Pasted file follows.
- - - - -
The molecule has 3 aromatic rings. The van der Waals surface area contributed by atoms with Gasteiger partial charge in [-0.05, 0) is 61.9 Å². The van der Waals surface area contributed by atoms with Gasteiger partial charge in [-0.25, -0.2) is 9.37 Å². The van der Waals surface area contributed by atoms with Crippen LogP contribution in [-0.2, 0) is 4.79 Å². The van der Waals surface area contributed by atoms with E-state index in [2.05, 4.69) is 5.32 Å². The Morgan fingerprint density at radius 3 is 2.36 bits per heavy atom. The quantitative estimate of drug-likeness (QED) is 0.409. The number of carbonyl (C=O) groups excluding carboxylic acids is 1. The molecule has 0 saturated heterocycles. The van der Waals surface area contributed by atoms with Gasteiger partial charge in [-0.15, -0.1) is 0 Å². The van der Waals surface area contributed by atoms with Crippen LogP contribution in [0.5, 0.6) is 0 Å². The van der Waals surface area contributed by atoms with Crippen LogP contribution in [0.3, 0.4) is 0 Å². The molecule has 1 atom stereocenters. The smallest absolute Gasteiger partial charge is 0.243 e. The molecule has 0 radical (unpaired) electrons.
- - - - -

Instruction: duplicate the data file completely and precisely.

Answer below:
The molecule has 3 aromatic rings. The van der Waals surface area contributed by atoms with Gasteiger partial charge in [-0.05, 0) is 61.9 Å². The van der Waals surface area contributed by atoms with Gasteiger partial charge in [-0.25, -0.2) is 9.37 Å². The van der Waals surface area contributed by atoms with Crippen LogP contribution in [-0.2, 0) is 4.79 Å². The van der Waals surface area contributed by atoms with E-state index in [2.05, 4.69) is 5.32 Å². The Morgan fingerprint density at radius 3 is 2.36 bits per heavy atom. The quantitative estimate of drug-likeness (QED) is 0.409. The number of carbonyl (C=O) groups excluding carboxylic acids is 1. The molecule has 0 saturated heterocycles. The van der Waals surface area contributed by atoms with Gasteiger partial charge in [-0.15, -0.1) is 0 Å². The van der Waals surface area contributed by atoms with Crippen LogP contribution in [0.5, 0.6) is 0 Å². The van der Waals surface area contributed by atoms with Crippen LogP contribution in [0.3, 0.4) is 0 Å². The molecule has 1 atom stereocenters. The smallest absolute Gasteiger partial charge is 0.243 e. The molecule has 0 radical (unpaired) electrons.